WMO: ‘New era of climate reality’ as global CO2 hits 400 ppm
The World Meteorological Organization (WMO) yesterday said “a new era of climate reality” has dawned with global atmospheric carbon dioxide reaching the psychologically significant milestone of 400 parts per million (ppm) in 2015, surging to new records this year with a strong El Niño.
C02 levels have crossed the 400 ppm threshold in individual months or certain locations, according to the WMO’s annual Greenhouse Gas Bulletin, but never globally for a whole year.
The US atmospheric monitoring station at Mauna Loa, Hawaii, the world’s longest-established, predicts that CO2 will stay above 400 ppm for the rest of this year and not fall below it in the near future.
The latest bulletin from the WMO, an IFRC partner agency, puts at 37 per cent the increase between 1990 and 2015 in “radiative forcing” – warming from greenhouse gases (GHG) such as carbon dioxide, methane and nitrous oxide from industrial, agricultural and domestic activities.
‘The El Niño event has disappeared. Climate change has not’
CO2 was also boosted by the Pacific El Niño that started in 2015 and had a strong impact well into 2016, causing droughts in tropical regions and inhibiting ‘carbon sinks’ like forests, vegetation and oceans.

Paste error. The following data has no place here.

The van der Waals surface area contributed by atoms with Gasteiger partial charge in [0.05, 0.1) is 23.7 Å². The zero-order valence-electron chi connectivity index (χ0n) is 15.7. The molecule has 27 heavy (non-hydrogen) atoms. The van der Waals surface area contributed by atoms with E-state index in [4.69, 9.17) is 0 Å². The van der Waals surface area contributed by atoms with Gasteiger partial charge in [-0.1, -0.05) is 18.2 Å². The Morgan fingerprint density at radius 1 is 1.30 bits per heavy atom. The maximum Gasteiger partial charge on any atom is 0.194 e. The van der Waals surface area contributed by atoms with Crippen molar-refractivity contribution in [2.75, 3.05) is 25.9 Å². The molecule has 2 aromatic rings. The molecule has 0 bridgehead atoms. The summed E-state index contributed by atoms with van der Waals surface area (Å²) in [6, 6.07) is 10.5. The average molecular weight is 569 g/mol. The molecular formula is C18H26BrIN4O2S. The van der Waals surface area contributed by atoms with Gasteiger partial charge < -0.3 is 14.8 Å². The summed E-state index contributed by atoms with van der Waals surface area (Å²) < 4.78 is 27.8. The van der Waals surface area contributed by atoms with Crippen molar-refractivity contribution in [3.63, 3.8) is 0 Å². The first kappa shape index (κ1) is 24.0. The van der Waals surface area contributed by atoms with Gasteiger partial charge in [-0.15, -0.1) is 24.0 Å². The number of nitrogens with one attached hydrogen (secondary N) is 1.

“2015 ushered in a new era of optimism and climate action with the Paris climate change agreement,” said WMO Secretary-General Petteri Taalas yesterday.
“But it will also make history as marking a new era of climate change reality with record high greenhouse gas concentrations. The El Niño event has disappeared. Climate change has not.”
Mr Taalas welcomed the recent agreement in Kigali, Rwanda to phase out hydrofluorocarbons, along with the general commitment of the international community to “meaningful climate action”.
But he added that it was “of the utmost importance that the Paris agreement does indeed enter into force well ahead of schedule on 4 November and that we fast-track its implementation.”
Climate Centre Director Maarten van Aalst said the 400 parts per million threshold was arbitrary but highly symbolic nevertheless.
“But what we notice in practice are the changing extremes and this is bound to continue,” he said in an interview yesterday evening on Netherlands NPO Radio 1 (at 17:17:30).
“We have to reduce emissions but also adapt to the changes that are already happening”.
Dr van Aalst wrote earlier this month that Paris rested on two pillars: working together to reduce emissions to limit the global temperature rise to 2, and preferably 1.5, degrees and the “collective responsibility to deliver resilience, especially for the most vulnerable already facing rising risks today”.
The WMO says its GBG bulletin provides a scientific base for decision-making, and it was releasing it just ahead of UN climate change negotiations in Marrakech next month.
It says because of human activity, GHGs are now 144 per cent of what they were in pre-industrial times, when there was “a balance between the atmosphere, the oceans and the biosphere”.
An airliner silhouetted against the sun provides the ‘October’ image in the WMO’s 2016 calendar. The first deal limiting GHGs from aviation was agreed in Montreal earlier this month by national representatives of the International Civil Aviation Organisation. (Photo: Sebastien Lebrigand/WMO via Flickr)